Neighborhood in Focus: Nauck

Neighborhood in Focus: Nauck

This historic Arlington community rolls with the changes.

In the ever-changing Arlington community, trees can seem to be the only constants. They sit in back yards and on street corners for hundreds of years and silently watch the fabric of society change again and again.

It was appropriate then that Marie Tillander was delivering free American Fringe and Black Gum trees to her fellow residents of Arlington’s Nauck neighborhood.

The occasion for the tree giveaway was the 11th annual Arlington Neighborhood Day when the county celebrates its myriad of distinctive hamlets.

Several other neighborhoods, including Glenncarlyn, Douglas Park and Arlington Heights, had tree giveaways as well. The trees came from the county’s Neighborhood Conservation Program, which seeks to promote Arlington’s flora and fauna.

But Nauck’s tree giveaway was unique if only because the historic Arlington neighborhood is currently in a state of flux.

The residents of Nauck are predominantly African-American and the area is home to almost all of Arlington’s first black-owned businesses such as the Green Valley Pharmacy which is still in operation today.

Nauck also contains several Baptist and Methodist churches that played prominent roles in the Civil Rights movement of the 1950s and ’60s.

However, the neighborhood is now experiencing a great generational change.

Portia Clark, vice-president of the Nauck Civic Association, said that as recently as 10 years ago, more than 90 percent of Nauck residents were black. Since then, many Hispanics have moved in and have formed a sizeable minority in the neighborhood.

She also noted that 400 new apartment units are currently in construction in the Nauck neighborhood, most if not all of which will be out of the price range for the average Nauck resident.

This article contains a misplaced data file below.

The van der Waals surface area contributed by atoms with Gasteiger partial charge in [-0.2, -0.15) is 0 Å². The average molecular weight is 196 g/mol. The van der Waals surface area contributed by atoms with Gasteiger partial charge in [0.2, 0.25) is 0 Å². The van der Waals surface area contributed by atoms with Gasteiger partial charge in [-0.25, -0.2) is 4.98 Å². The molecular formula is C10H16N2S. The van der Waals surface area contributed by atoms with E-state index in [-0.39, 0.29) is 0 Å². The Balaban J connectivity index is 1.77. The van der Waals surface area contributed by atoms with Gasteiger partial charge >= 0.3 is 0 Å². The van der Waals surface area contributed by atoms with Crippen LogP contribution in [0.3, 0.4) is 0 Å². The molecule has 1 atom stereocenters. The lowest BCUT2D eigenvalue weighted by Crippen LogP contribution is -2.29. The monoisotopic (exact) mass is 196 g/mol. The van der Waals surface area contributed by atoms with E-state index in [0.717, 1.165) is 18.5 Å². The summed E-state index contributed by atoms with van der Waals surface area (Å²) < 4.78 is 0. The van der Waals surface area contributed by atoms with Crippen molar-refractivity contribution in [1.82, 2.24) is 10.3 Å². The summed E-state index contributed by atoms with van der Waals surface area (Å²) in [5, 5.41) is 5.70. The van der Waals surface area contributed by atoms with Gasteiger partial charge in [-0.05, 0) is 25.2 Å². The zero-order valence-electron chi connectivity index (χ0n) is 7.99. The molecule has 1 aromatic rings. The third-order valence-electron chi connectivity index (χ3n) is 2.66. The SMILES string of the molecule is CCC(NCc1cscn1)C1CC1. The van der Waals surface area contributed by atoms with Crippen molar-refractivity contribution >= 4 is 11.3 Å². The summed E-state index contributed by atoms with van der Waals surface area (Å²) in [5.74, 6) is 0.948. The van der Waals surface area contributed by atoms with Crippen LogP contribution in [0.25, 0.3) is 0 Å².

But, rather than decry the rising housing costs in her neighborhood, Clark seemed enthusiastic about new residents coming into the community and changing its dynamic.

"Nauck is an older, aging community," Clark said. "But the community is continuing to grow."

MANY THINGS about Nauck are changing. One example of this is the neighborhood’s elementary school which has evolved along with its changing surroundings.

Drew Model Elementary School is one of the lynchpins of the Nauck neighborhood. The school was named after Dr. Charles Drew, a prominent African-American medical researcher who helped to develop the modern blood transfusion process.

Bonnie Baldwin, a library assistant in the Arlington Central Library's Virginia room, said that Drew was built in 1944. In 1971, Baldwin said, a group of Drew parents filed a lawsuit objecting to a plan to bus students from Nauck to other schools. The lawsuit eventually led to the school's integration.

Currently, Drew has a Montessori program that draws students from across the county along with its regular graded program and can boast of winning numerous awards and recognitions.

Despite part of its student body coming from outside of Nauck, Drew’s racial makeup reflects the changing tide in its surrounding neighborhood.

African-Americans still make up a plurality of Drew’s students — more than 40 percent — but Hispanics are close at 27 percent.

While ethnic change such as this might be bristled at in some areas, the Nauck neighborhood seems to be welcoming it with open arms.

Drew’s principal Cheryl Relford holds up her school’s multicultural background proudly.

"We have a very diverse population," she said. "Nauck has been fabulous and supportive. We have a good working relationship with the community."

TILLANDER FINISHED delivering trees in the late morning and stopped by a yard sale put on by the Nauck Civic Association held in front of Drew School.

Some children played basketball on a nearby court while other sat in lawn chairs licking popsicles. Several shoppers browsed racks of used clothes and toys while chatting with the sellers.

Clark chatted with longtime and recent Nauck residents alike drawing little if any distinction between the two.

Tillander said that in a year she would come back to the houses where she delivered trees to check how they were progressing.